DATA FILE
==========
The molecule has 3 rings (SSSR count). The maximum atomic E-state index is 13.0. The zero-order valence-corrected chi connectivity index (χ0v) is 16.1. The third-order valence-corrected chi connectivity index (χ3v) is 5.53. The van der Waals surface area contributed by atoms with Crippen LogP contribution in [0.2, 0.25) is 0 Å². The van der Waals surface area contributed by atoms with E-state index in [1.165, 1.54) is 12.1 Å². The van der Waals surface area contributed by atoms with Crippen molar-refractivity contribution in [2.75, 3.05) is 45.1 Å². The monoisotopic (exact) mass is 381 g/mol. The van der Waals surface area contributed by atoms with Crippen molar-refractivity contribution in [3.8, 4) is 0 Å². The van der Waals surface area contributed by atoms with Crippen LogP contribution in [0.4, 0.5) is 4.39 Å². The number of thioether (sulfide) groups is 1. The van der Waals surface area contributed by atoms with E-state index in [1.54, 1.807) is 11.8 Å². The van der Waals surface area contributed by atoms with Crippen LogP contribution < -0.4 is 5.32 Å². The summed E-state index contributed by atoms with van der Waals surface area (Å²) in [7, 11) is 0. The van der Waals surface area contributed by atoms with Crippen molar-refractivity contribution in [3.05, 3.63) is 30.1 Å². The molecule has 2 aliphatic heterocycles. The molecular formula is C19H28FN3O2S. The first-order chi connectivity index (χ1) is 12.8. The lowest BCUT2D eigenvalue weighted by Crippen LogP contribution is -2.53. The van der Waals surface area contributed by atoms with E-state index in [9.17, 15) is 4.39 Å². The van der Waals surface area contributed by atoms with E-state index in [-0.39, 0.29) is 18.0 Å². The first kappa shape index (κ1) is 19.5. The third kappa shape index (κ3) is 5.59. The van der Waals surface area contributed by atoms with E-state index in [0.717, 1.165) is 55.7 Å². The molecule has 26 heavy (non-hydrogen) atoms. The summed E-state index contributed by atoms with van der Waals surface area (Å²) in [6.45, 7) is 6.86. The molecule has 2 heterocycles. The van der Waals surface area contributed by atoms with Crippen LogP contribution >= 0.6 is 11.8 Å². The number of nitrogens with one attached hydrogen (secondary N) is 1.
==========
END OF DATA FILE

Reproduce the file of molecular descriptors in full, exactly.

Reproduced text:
The molecule has 3 rings (SSSR count). The maximum atomic E-state index is 13.0. The zero-order valence-corrected chi connectivity index (χ0v) is 16.1. The third-order valence-corrected chi connectivity index (χ3v) is 5.53. The van der Waals surface area contributed by atoms with Crippen LogP contribution in [0.2, 0.25) is 0 Å². The van der Waals surface area contributed by atoms with E-state index in [1.165, 1.54) is 12.1 Å². The van der Waals surface area contributed by atoms with Crippen molar-refractivity contribution in [2.75, 3.05) is 45.1 Å². The monoisotopic (exact) mass is 381 g/mol. The van der Waals surface area contributed by atoms with Crippen molar-refractivity contribution in [3.8, 4) is 0 Å². The van der Waals surface area contributed by atoms with Crippen LogP contribution in [0.4, 0.5) is 4.39 Å². The number of thioether (sulfide) groups is 1. The van der Waals surface area contributed by atoms with E-state index in [1.54, 1.807) is 11.8 Å². The van der Waals surface area contributed by atoms with Crippen LogP contribution < -0.4 is 5.32 Å². The summed E-state index contributed by atoms with van der Waals surface area (Å²) in [7, 11) is 0. The van der Waals surface area contributed by atoms with Crippen molar-refractivity contribution in [3.05, 3.63) is 30.1 Å². The molecule has 2 aliphatic heterocycles. The molecular formula is C19H28FN3O2S. The first-order chi connectivity index (χ1) is 12.8. The lowest BCUT2D eigenvalue weighted by Crippen LogP contribution is -2.53. The van der Waals surface area contributed by atoms with E-state index in [9.17, 15) is 4.39 Å². The van der Waals surface area contributed by atoms with E-state index in [-0.39, 0.29) is 18.0 Å². The first kappa shape index (κ1) is 19.5. The third kappa shape index (κ3) is 5.59. The van der Waals surface area contributed by atoms with E-state index in [0.717, 1.165) is 55.7 Å². The molecule has 26 heavy (non-hydrogen) atoms. The summed E-state index contributed by atoms with van der Waals surface area (Å²) in [6.45, 7) is 6.86. The molecule has 2 heterocycles. The van der Waals surface area contributed by atoms with Crippen LogP contribution >= 0.6 is 11.8 Å². The number of nitrogens with one attached hydrogen (secondary N) is 1.